How is chronic obstructive pulmonary disease (COPD) diagnosed?

Medical history

To diagnose COPD, the physician needs the answers to the following questions:

  • Do you smoke?
  • Have you had chronic exposure to dust or air pollutants?
  • Do other members of your family have lung disease?
  • Are you short of breath?
  • Do you get short of breath with exercise?
  • Do you have chronic cough and/or wheezing?
  • Do you cough up excess mucus?

Physical exam

To help with the diagnosis, the physician will conduct a thorough physical exam, which includes:

  • Listening to your lungs and heart
  • Checking your blood pressure and pulse
  • Examining your nose and throat
  • Checking your feet and ankles for swelling

Laboratory and other tests

Several laboratory and other tests are needed to confirm a diagnosis of COPD. These tests might include:

  • Electrocardiogram (ECG or EKG) to check heart function and rule out heart disease as a cause of shortness of breath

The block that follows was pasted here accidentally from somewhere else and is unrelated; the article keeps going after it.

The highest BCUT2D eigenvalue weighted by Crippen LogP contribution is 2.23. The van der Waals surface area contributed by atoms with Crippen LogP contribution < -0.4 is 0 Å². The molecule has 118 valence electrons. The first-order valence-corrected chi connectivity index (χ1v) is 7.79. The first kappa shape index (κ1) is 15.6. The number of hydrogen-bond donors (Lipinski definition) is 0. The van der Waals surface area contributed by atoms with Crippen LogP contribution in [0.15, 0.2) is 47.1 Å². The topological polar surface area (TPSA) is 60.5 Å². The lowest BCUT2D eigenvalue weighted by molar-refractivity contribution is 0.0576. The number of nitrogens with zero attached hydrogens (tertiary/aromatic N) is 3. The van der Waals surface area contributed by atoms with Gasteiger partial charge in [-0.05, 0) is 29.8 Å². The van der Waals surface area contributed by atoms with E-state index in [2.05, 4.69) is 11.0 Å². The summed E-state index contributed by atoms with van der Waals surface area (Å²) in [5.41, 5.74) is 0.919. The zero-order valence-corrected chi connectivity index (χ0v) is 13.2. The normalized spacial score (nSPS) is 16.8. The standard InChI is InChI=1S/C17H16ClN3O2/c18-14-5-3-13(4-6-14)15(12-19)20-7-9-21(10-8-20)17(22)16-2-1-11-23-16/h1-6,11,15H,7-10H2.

• Chest X-ray to look for lung changes that could be caused by COPD
  • Spirometry and pulmonary function tests (PFTs) to determine lung volume and air flow
  • Pulse oximetry to measure the saturation of oxygen in the blood
  • Arterial blood gases (ABGs) to determine the amount of oxygen and carbon dioxide in the blood
  • Exercise testing to determine if the oxygen level in the blood drops during exercise

You might also talk to your doctor about whether testing for alpha-1 antitrypsin deficiency is appropriate for you.

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